Nash Heart Center Hosts 2nd Annual Healthy Heart Fair
Reducing the Risk of Cardiovascular Disease
February is American Heart Month and the Nash Heart Center is hosting its 2nd annual Healthy Heart Fair on Saturday, February 16, from 10 am until noon. This free event is being held in the lobby of the Nash Heart Center on the Nash UNC Health Care campus, and the public is invited. The first 50 attendees will receive free lipid/glucose testing.
The purpose of the Healthy Heart Fair is to educate attendees on how to reduce the risk of heart attack and stroke. Booths will be set up to provide information on nutrition and heart-healthy eating, exercising, smoking cessation, and how to administer hands-only CPR. All attendees are invited to take a guided tour of the Nash Heart Center, too.
“Hospital staff members will be offering free blood pressure checks and measuring BMI (Body Mass Index),” said Sarah Heenan, executive director of the Nash Heart Center.
According to the American Heart Association (AHA), over 100 million adults in the United States have high blood pressure, or hypertension – nearly half of all adults – and this number is increasing, in part, due to our aging population and increased life expectancy. The AHA is also quick to warn that most of the time there aren’t any obvious symptoms of high blood pressure and many cases go undiagnosed.
Nash Heart Center staff will also teach guests the early warning signs and symptoms of heart attack – chest discomfort, shortness of breath, shoulder and/or arm pain, and weakness.
Dr. Stephanie Martin, a cardiologist with UNC Cardiology at Nash, said, “Like many other diseases, heart attacks can show early signs and symptoms. That’s why it’s so important to recognize these warnings and seek treatment before major heart damage occurs. When having a heart attack, 85% of the damage typically occurs within the first two hours so getting help quickly is critical.”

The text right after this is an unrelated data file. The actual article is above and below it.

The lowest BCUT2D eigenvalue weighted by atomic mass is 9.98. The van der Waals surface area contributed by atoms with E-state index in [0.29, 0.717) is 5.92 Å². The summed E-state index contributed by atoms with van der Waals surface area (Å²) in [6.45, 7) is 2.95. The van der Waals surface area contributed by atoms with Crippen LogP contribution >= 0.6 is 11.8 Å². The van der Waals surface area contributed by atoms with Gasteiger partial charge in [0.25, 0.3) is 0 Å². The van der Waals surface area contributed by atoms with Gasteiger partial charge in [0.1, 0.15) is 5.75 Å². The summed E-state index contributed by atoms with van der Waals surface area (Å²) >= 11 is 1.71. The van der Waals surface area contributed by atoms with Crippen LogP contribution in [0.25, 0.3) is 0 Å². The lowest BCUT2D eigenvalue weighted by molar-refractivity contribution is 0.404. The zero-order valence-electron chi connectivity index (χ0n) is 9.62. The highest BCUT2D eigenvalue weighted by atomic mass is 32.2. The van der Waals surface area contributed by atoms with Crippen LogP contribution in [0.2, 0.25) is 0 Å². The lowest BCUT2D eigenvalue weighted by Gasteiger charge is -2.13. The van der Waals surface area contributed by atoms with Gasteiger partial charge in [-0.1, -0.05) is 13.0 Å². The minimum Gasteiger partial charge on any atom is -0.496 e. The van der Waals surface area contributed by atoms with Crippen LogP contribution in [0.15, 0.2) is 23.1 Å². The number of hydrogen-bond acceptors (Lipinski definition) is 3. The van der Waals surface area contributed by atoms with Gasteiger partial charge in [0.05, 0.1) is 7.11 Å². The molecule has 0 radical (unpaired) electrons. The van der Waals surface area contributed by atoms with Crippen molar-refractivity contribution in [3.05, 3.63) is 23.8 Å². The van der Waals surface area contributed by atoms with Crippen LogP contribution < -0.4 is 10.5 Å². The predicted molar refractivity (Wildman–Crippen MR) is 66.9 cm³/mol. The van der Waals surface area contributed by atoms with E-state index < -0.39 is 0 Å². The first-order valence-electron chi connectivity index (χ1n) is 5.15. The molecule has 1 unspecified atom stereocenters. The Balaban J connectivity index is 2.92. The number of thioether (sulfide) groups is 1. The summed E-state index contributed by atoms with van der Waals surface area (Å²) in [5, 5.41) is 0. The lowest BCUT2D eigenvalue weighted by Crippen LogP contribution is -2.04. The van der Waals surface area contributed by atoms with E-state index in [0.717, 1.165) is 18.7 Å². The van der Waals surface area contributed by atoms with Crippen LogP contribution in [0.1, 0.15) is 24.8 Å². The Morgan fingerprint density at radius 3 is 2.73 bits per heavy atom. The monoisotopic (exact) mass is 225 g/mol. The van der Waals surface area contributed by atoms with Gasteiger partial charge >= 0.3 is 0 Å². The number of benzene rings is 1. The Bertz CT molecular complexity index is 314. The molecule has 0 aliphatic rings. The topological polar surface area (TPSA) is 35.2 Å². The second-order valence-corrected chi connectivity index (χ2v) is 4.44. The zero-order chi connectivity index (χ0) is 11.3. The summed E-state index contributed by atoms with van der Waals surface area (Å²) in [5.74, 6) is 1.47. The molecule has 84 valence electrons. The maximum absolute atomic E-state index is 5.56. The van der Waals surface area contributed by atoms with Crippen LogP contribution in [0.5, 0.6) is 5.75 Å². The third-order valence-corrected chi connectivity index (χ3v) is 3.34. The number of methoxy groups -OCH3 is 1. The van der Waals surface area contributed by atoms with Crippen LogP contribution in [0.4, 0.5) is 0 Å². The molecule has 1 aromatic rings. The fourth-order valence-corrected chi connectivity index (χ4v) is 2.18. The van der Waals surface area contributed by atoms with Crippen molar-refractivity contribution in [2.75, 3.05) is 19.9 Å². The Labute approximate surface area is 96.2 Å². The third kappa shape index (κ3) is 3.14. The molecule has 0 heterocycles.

Dr. Martin will be answering visitors’ questions at the Healthy Heart Fair. She adds, “Much of the advice heart doctors can offer is common sense, but it bears repeating since every positive change, no matter how small, works toward preventing a heart attack or reducing the damage it can cause.” She offers a few general tips for maintaining good heart health, below:
- Stay at a healthy weight and keep belly fat at a minimum. “Extra weight, especially around the mid-section, increases the risk for heart disease and other diseases, such as diabetes.”
- Get plenty of exercise and avoid sitting for too many hours at a time. “All physical activities, even simple exercises and walking, greatly decrease your risk of heart disease. Shoot for 30 minutes a day, but never miss an opportunity. Park your car in a spot that will force you to walk, take the stairs if you’re able, and keep moving.”
- Avoid tobacco. “Most folks know smoking is bad for the lungs; it’s also bad for the cardiovascular system. Secondhand smoke should be avoided, too.”
The American Heart Association reports that cardiovascular diseases remain the leading cause of death in the United States and the world.
For more information about the Healthy Heart Fair or the Nash Heart Center, contact Sarah Heenan at 252 962.8330, email email@example.com, or visit nashunchealthcare.org.